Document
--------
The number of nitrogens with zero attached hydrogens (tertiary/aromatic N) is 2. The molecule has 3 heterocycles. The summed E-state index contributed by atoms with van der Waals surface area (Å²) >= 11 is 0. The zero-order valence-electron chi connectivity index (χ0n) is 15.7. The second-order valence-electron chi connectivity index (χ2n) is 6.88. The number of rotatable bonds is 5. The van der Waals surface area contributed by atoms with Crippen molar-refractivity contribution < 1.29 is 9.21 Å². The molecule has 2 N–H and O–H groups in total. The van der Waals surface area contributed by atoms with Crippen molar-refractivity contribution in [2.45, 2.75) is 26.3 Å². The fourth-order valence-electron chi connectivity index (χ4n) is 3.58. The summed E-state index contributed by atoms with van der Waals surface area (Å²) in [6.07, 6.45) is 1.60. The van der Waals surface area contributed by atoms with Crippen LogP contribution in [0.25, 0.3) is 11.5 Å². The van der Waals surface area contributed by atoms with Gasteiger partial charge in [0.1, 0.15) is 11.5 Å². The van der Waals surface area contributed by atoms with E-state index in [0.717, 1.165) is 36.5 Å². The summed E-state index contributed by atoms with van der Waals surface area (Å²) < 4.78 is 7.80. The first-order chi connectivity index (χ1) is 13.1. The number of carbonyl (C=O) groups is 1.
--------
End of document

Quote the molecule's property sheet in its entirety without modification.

The number of nitrogens with zero attached hydrogens (tertiary/aromatic N) is 2. The molecule has 3 heterocycles. The summed E-state index contributed by atoms with van der Waals surface area (Å²) >= 11 is 0. The zero-order valence-electron chi connectivity index (χ0n) is 15.7. The second-order valence-electron chi connectivity index (χ2n) is 6.88. The number of rotatable bonds is 5. The van der Waals surface area contributed by atoms with Crippen molar-refractivity contribution < 1.29 is 9.21 Å². The molecule has 2 N–H and O–H groups in total. The van der Waals surface area contributed by atoms with Crippen molar-refractivity contribution in [2.45, 2.75) is 26.3 Å². The fourth-order valence-electron chi connectivity index (χ4n) is 3.58. The summed E-state index contributed by atoms with van der Waals surface area (Å²) in [6.07, 6.45) is 1.60. The van der Waals surface area contributed by atoms with Crippen LogP contribution in [0.25, 0.3) is 11.5 Å². The van der Waals surface area contributed by atoms with Gasteiger partial charge in [0.1, 0.15) is 11.5 Å². The van der Waals surface area contributed by atoms with E-state index in [0.717, 1.165) is 36.5 Å². The summed E-state index contributed by atoms with van der Waals surface area (Å²) < 4.78 is 7.80. The first-order chi connectivity index (χ1) is 13.1. The number of carbonyl (C=O) groups is 1.